Tea loses flavour as prices remain flat

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Reduction in production due to early closure of season fails to have any impact on prices

Belying hopes of tea prices rising due to the early closure of the tea season last year, prices have remained flat till February 2019, according to market sources.

Sources at the Tea Board as well as in the industry said that about 25 million kg of ‘bad teas’ were sucked out of the market following a directive issued by the board to tea manufacturers to stop plucking and receiving green tea leaves by mid-December 2018.

An upward trend noticed at the tea auctions early in 2019, was not sustained, trade sources said. At the Sale No. 9 of the Kolkata Auction this week, prices of CTC (crush, tear, curl) teas closed at ₹112.9 per kg against ₹112.4 a year ago.

Orthodox tea prices at the same sale were marginally higher at ₹171.3 per kg against ₹169.1 per kg. Sources said that sufficient availability of tea in the market influenced the prices.

Move to improve quality

Tea Board Chairman and Deputy Chairman Arun Kumar Ray told that the main objective behind the move on early closure was to improve quality. “We are expecting good quality teas to arrive in the market soon. However, prices are determined by demand and supply,” he observed.

For quite a few years now, tea plucking continued till end-December, although earlier, the onset of the winter signalled a closure of tea plucking. Mostly, poor quality teas grow during this period and auction prices of the commodity were affected due to this for north Indian produce that accounts for about 75% of India’s tea crop. South Indian tea is traditionally grown year-round without impacting quality.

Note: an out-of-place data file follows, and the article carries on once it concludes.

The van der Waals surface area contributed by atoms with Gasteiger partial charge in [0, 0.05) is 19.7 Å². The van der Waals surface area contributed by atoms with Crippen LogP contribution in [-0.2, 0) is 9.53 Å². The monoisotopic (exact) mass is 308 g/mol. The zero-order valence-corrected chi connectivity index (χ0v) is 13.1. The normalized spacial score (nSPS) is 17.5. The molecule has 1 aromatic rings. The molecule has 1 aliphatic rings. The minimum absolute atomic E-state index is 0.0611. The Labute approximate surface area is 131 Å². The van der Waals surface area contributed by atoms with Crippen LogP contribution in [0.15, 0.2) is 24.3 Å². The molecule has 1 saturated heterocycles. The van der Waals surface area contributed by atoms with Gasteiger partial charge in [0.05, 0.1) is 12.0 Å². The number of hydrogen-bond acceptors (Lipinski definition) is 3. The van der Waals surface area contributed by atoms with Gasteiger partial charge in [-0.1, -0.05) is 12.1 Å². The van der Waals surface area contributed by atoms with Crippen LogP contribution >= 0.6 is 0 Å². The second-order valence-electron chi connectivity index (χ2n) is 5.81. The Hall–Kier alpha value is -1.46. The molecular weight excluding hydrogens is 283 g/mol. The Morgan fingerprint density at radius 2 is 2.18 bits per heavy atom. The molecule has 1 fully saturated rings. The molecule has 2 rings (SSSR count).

The Tea Board’s closure order covered manufacturers in West Bengal, Bihar, Himachal Pradesh and Uttarakhand. For Assam, the deadline was December 10. The Tea Board said that manufacturing tea during winter dormancy resulted in made-tea devoid of the quality prescribed under the Food Safety and Standards. The regulator felt that harvesting such a crop harmed exports of Indian teas — known for their flavour, aroma and briskness.

Based on appeals to resume production and acting on recommendations of a committee of experts, the Tea Board has allowed leaf plucking from February 9 for orthodox teas and from end-February for CTC teas.

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